Greek Festival in the Gardens of Adonis: July 19
July 19 is the
fixed date for the start of the Greek festival of Adonia, sixteen days of celebration of the short but lusty life of Adonis.
Originally it was tied to the cycle of the moon-beginning on the ninth day of Hecatombion (July 7, this year) and spanning
that beautiful full moon we just enjoyed on July 13.
During this festival, women, especially loose women, prostitutes
and mistresses, entertained their lovers on rooftops, burning spices in honor of Adonis and Aphrodite, dancing, feasting,
drinking and singing.
One of the features of the holiday was the creation of
Gardens of Adonis, by sowing seeds
of wheat, barley,
lettuce, fennel and sometimes flowers in shallow silver baskets, bowls or even shards of clay.
Tended by the women, who watered them daily, the plants grew rapidly but had shallow root systems. Images on Greek vases show
the women carrying these little gardens up ladders to the rooftops for the Adonia celebration. At the end of eight days the
pots of greenery were thrown into the ocean or a stream, sometimes along with an image of the dead Adonis.
the great folklorist, believed that Gardens of Adonis symbolized fertility and growth. But, Marcel Detienne, the author of
Gardens of Adonis, a structuralist analysis of the practice, has a different view. He points out that the plants in a Garden
of Adonis quickly wither under the heat of the sun. The Greeks have a proverb--"You are more sterile than the gardens of Adonis"-and
also use the phrase to indicate something superficial, immature or lightweight. In fact, Plato in Phaedrus contrasts the sensible
farmer, who would sow his seeds when it is suitable and be content to wait eight months for them to mature, with a person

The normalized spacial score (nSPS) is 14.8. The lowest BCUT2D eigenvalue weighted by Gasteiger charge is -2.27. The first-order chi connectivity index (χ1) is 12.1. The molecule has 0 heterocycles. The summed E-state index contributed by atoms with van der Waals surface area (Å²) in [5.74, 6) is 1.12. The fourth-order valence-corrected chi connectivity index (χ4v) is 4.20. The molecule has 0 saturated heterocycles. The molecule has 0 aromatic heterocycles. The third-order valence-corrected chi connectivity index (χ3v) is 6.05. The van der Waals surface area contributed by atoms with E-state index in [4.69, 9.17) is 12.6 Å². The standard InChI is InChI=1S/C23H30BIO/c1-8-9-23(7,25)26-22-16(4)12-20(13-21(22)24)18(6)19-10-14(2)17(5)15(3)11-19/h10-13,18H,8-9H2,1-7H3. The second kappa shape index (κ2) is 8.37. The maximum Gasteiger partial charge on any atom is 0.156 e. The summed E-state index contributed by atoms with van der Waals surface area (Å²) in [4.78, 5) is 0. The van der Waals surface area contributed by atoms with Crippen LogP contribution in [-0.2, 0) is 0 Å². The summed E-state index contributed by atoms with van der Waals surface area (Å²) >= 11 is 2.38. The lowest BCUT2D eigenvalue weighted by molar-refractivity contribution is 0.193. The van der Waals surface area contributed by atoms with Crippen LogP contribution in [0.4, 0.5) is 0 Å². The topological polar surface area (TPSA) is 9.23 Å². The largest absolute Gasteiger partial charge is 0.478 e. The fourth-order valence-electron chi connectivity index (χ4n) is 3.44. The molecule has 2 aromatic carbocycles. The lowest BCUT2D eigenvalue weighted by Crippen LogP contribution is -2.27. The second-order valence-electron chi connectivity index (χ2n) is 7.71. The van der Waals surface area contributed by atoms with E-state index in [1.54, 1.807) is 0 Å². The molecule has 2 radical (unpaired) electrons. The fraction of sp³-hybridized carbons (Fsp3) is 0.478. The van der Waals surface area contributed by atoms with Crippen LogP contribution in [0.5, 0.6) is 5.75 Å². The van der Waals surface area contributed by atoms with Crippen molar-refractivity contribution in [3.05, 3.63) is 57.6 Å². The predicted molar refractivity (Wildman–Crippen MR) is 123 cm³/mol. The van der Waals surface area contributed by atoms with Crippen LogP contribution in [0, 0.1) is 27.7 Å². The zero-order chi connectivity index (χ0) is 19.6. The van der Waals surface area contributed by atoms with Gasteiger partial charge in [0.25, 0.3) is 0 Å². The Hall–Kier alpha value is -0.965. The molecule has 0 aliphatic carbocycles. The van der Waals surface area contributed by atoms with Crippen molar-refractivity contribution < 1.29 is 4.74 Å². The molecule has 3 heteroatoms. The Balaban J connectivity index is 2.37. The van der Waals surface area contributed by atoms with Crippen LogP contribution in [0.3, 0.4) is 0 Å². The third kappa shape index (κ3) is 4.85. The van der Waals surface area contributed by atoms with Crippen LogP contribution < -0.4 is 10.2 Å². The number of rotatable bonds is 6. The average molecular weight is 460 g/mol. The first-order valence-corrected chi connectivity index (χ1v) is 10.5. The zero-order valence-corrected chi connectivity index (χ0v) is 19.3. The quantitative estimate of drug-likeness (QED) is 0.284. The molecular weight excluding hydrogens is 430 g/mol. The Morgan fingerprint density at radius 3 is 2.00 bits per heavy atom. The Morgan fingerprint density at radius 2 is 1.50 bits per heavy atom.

who sows plants during the summer in a Garden of Adonis. One is a serious act, the other playful; one will come to maturity,
the other is strictly for transitory amusement.
If you want to make your own Garden of Adonis, buy wheat berries at
your local health food store. Soak them overnight, then plant them in shallow pots or wicker baskets, lined with a thin layer
of potting soil. Sprinkle the wheat berries over the top of the soil and keep watered. To speed up the germination, you
can cover them loosely with plastic for a few days, but at this time of year they should do fine on a sunny windowsill.
wheat grows rapidly and is a beautiful vibrant green. These make great decorations for your home-Martha Stewart would approve.
Of course, you can eat the wheat grass-cut it off near the roots and add to salads, etc. Your cat and dog will love it too,
if you set out a pot of wheat grass they can graze.
If you'd like a faster and perhaps more decadent transitory pleasure,
I suggest celebrating one of my favorite festivals, with no ancient roots: Ice Cream Day on July 23.
- Detienne, Marcel, The Gardens of Adonis, translated by Janet Lloyd, Harvester
- Frazer, Sir James, The New Golden Bough, abridged by Theodor H Gaster,
New American Library 1959
(c) Living in Season by Waverly Fitzgerald 2003.